Paachahre regains its innate vigour after 3 years to revive Kathmandu’s heartbeat

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Paachahre Dya Lwakegu Jatra being held at Ason chok on April 21, 2021. Photo: Bikash Dware

As the Covid pandemic has died down, probably for the first time in these two years, the locals of Kathmandu city will celebrate Paachahre without the threat of Covid looming over them.

Paachahre, one of the important festivals celebrated by the Newa community in the city, has many components that one can enjoy. The city will now see the streets buzzing with people, music and other celebratory activities for the Paachahre celebration as the city goes back to the “normal normal” (not the new normal).

Gathering with friends and family

In a year, the Newa community celebrates different festivals that are categorised into two major sections, chakha and nakha, depending on the nature of the festivals. In one half (chakha), they celebrate the festivals at home, eat season-friendly food and enjoy. While in the other half, they call their family, relatives, and friends to mark the day and celebrate with good food.

Paachahre is a nakha and they call others for the celebration. That is where it gets its name as “Paa” in Nepal Bhasa means to call people (family and friends). Because of the tradition of inviting friends (Paasa), this festival is also called Paasa Chahre.

Paachahre is a three-day festival with different components coming together. The Jyapu sub-community within the Newa community is famous for enjoying local homemade alcoholic beverages including tho and aila during the festival. Hence, the festival is also called aila-tho nakha.

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File: People put colours on each other to celebrate Dya Lwakegu Jatra, on the third day of Paachahre, in Ason.

On the morning of the first day of Paachahre (which is Wednesday, March 30 this year), the majority of people go to different temples of Ganesh, Bhairav and Ajima in the city. In the night, they worship Lord Shiva and their family deities, and eat celebrated meals available in the season.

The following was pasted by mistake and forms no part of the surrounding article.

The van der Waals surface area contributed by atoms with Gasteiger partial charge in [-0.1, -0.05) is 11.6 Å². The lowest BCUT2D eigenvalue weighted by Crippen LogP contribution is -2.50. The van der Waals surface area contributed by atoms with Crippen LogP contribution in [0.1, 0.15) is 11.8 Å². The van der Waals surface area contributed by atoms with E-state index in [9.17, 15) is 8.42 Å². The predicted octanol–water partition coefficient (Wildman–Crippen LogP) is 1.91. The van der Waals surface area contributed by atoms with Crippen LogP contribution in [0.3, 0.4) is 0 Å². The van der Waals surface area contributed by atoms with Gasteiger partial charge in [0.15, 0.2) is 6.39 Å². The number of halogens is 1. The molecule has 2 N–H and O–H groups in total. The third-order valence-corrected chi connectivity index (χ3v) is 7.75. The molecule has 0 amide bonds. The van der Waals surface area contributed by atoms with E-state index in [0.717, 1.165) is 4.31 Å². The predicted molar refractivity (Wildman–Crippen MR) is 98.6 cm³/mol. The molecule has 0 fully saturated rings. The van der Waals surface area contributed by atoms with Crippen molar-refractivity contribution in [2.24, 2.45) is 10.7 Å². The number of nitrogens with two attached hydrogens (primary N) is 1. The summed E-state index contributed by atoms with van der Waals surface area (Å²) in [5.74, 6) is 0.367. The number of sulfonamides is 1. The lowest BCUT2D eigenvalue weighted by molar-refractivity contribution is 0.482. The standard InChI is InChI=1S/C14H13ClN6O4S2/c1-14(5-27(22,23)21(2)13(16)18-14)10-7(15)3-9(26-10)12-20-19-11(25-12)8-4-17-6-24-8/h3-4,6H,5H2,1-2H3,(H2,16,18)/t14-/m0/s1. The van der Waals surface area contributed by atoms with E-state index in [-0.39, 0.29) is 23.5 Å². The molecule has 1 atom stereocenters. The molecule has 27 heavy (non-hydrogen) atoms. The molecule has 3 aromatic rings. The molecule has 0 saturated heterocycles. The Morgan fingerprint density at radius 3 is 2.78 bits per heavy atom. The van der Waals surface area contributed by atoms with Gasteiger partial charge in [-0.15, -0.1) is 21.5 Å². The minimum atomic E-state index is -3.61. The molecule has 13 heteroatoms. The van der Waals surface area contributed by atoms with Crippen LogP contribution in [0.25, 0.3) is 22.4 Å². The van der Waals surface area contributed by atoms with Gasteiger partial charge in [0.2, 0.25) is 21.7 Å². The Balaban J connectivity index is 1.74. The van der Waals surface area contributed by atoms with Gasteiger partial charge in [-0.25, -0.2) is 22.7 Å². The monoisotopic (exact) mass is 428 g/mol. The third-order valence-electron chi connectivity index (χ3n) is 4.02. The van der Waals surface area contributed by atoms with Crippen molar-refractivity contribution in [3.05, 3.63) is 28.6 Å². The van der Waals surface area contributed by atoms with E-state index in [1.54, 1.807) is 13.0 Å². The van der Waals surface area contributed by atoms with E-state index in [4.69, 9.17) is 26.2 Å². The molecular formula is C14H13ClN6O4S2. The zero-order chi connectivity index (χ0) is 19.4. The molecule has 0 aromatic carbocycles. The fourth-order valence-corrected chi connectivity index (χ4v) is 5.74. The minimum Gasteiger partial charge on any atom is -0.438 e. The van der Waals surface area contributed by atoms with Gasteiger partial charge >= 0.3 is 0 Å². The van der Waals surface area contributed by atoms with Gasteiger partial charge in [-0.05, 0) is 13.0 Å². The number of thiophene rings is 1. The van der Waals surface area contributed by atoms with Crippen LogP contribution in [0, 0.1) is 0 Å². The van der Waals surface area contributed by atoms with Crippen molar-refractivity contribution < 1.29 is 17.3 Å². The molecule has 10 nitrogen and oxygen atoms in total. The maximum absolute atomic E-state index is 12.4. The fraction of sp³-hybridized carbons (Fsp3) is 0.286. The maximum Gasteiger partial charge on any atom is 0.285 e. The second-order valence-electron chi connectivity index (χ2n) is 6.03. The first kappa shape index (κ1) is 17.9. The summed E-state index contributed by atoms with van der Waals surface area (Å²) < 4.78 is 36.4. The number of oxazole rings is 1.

“In the tantric culture or under its influence, Chahre [Krishna Chaturdashi or the 14th day of the waning moon] is believed to be the time of the month where evil and supernatural powers become stronger. That is why, culturally, many traditional worshipping events are performed to ward off evil on this day. Paachahre, in particular, is believed to be a stronger night for evil. Hence, if pujas are performed and completed, it is believed one is blessed with prosperity and good health,” shares Prem Hira Tuladhar, Nepal Bhasa professor at Padma Kanya Campus.

Worshipping the hidden Shiva

On the first day of Paachahre, women of the Newa community worship Luku Mahadya, a form of Lord Shiva that gets the name for being hidden. There are a few different stories on why the lord was hidden.

According to mythology, there was a demon who worshipped Lord Shiva with devotion. Pleased, Lord Shiva made an appearance and asked him for this wish, upon which the demon asked for the ability to turn everything he touches into ashes [hence, the demon was called Bhashmasur]. Lord Shiva gave him what he desired, but he insisted on trying the boon by touching Lord Shiva himself. After this, Lord Shiva ran away from him and stayed hidden near a damp, dark area.